Therefore another way of looking at whether the world has recently become less democratic is to look at how democratic countries are, treating democracy as a spectrum.

We identify how democratic countries are with the electoral democracy index from the Varieties of Democracy (V-Dem) project.7 It captures the extent to which political leaders are elected under comprehensive voting rights in free and fair elections, and freedoms of association and expression are guaranteed. You can read more about the data in our article on it.

Using V-Dem’s electoral democracy index, the chart shows that countries, on average, have become less democratic: in 2023, countries received an electoral-democracy score of 0.49 on the scale from 0 to 1. This score is slightly lower than the highest-ever average of electoral democracy (0.53) in 2014.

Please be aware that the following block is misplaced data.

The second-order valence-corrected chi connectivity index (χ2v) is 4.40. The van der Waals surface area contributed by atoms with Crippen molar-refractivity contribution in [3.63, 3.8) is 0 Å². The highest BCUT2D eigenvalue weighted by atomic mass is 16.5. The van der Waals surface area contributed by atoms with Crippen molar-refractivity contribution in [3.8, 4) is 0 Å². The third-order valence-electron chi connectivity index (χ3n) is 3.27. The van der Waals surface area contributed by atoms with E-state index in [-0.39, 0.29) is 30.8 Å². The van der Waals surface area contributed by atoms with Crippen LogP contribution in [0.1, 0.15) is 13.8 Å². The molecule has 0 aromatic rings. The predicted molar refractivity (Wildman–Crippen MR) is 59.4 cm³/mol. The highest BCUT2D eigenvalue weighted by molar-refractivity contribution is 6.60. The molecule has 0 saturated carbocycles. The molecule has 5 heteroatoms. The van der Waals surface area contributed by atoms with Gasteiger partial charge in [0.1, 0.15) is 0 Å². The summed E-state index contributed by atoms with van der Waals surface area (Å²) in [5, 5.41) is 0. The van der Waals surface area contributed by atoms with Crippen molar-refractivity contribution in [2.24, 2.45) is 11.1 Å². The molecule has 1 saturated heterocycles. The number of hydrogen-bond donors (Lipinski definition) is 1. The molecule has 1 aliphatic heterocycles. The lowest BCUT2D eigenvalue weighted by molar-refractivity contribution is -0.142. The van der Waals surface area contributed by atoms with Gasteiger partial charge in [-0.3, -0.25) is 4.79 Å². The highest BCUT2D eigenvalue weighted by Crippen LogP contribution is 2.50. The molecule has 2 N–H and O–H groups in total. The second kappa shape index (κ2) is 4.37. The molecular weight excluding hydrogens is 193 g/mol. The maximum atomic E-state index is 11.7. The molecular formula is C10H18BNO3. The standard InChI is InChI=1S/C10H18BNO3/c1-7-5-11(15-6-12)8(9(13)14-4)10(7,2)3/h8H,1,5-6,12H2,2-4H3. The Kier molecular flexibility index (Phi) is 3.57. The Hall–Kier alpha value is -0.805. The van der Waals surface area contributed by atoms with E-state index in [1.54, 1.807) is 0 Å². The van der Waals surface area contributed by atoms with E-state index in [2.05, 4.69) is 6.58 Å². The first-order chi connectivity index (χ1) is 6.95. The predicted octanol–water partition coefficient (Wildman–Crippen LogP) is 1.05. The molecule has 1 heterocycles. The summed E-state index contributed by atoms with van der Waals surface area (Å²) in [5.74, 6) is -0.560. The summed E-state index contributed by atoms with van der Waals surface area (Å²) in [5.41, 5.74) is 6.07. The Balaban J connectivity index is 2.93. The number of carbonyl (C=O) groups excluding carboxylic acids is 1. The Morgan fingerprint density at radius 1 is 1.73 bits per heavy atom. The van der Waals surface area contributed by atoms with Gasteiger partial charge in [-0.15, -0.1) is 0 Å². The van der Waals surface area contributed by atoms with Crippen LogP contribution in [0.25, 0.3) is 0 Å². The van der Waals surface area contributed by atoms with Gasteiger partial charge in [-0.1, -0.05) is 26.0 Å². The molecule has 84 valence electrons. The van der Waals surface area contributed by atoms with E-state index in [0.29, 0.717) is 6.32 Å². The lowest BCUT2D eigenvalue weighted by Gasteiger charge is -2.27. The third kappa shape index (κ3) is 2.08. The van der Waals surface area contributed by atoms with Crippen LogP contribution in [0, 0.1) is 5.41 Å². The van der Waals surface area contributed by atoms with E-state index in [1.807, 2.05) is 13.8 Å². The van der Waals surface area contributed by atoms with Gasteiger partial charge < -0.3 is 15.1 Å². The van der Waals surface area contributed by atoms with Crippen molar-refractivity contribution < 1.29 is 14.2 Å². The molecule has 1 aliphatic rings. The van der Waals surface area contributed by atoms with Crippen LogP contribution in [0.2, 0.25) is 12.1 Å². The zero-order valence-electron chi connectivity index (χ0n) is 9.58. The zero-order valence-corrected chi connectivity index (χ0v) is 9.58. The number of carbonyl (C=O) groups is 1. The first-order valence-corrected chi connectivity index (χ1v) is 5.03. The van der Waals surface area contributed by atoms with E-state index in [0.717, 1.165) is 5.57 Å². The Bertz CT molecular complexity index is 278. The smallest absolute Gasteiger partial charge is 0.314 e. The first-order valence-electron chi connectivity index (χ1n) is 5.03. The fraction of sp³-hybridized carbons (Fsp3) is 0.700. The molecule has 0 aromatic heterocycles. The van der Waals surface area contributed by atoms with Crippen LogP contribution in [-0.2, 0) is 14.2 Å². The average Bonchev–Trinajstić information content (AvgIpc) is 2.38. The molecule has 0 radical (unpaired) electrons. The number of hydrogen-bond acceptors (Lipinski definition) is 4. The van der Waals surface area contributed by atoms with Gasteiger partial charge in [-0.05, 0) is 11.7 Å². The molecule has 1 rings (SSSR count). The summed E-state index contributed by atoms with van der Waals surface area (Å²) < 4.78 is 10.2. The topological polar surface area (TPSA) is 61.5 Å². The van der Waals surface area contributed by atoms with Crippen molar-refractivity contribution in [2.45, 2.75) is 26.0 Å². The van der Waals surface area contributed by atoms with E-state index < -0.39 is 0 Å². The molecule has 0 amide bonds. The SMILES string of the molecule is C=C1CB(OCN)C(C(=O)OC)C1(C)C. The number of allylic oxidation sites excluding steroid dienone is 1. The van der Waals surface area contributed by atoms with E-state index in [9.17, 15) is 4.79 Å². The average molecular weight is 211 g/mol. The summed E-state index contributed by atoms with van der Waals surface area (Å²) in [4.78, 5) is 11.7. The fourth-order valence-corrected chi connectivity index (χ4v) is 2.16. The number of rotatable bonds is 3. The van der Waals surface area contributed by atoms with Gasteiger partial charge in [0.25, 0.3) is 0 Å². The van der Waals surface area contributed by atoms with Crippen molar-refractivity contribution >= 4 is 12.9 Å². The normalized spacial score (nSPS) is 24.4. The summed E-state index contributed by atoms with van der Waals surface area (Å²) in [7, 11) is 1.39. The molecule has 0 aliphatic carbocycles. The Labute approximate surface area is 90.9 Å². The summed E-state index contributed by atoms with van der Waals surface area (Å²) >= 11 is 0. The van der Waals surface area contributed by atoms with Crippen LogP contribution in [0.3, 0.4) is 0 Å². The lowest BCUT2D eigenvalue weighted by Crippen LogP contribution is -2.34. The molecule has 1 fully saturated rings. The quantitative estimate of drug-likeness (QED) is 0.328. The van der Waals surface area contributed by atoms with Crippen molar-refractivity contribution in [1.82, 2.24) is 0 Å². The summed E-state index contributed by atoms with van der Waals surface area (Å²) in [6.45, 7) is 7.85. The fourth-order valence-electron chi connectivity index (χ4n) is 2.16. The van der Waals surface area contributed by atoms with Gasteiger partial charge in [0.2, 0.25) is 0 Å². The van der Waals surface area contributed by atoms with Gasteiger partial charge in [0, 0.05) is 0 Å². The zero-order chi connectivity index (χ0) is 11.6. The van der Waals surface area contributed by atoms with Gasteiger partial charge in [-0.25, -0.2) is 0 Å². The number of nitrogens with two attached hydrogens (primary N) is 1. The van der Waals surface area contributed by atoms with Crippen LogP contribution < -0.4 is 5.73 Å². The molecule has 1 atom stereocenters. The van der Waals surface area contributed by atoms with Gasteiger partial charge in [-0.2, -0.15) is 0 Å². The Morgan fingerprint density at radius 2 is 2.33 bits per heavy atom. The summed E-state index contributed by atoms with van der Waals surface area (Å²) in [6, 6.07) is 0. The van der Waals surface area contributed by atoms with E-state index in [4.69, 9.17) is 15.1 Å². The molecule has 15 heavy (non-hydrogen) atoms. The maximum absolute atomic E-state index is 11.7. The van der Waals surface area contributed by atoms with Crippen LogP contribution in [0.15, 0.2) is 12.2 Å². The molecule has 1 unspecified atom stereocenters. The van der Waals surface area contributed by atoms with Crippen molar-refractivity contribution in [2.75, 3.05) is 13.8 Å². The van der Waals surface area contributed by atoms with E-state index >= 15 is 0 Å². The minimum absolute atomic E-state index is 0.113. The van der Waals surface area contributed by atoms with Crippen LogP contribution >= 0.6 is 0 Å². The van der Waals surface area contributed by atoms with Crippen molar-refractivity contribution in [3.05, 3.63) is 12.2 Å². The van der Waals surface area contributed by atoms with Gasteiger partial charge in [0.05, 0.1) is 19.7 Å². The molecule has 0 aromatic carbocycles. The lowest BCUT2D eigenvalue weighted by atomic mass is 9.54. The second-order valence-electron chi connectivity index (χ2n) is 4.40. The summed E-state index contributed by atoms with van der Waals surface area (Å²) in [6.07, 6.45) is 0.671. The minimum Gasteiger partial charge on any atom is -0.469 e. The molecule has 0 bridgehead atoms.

The chart shows one of several leading approaches. But recent changes look similar if we instead use V-Dem’s other democracy indices, such as its liberal democracy index, or the Economist Intelligence Unit’s data.8

The next chart instead tells us about how many democratic rights people have by weighing a country’s democracy score by its population.9 Calculated this way, peoples’ democratic rights have decreased as well: countries received a population-weighted average score of 0.39 for electoral democracy in 2023. This is down from an all-time high of 0.5 in 2003.

Recently, more countries are autocratizing, and more people live in them

Global averages in the extent to which countries are democratic and people enjoy democratic rights tell us about smaller changes in democracy that fall short of regime change.

But they do not tell us which countries are becoming more or less democratic.

One more way of studying global changes in democracy is therefore identifying how the number of countries that are autocratizing or democratizing is changing.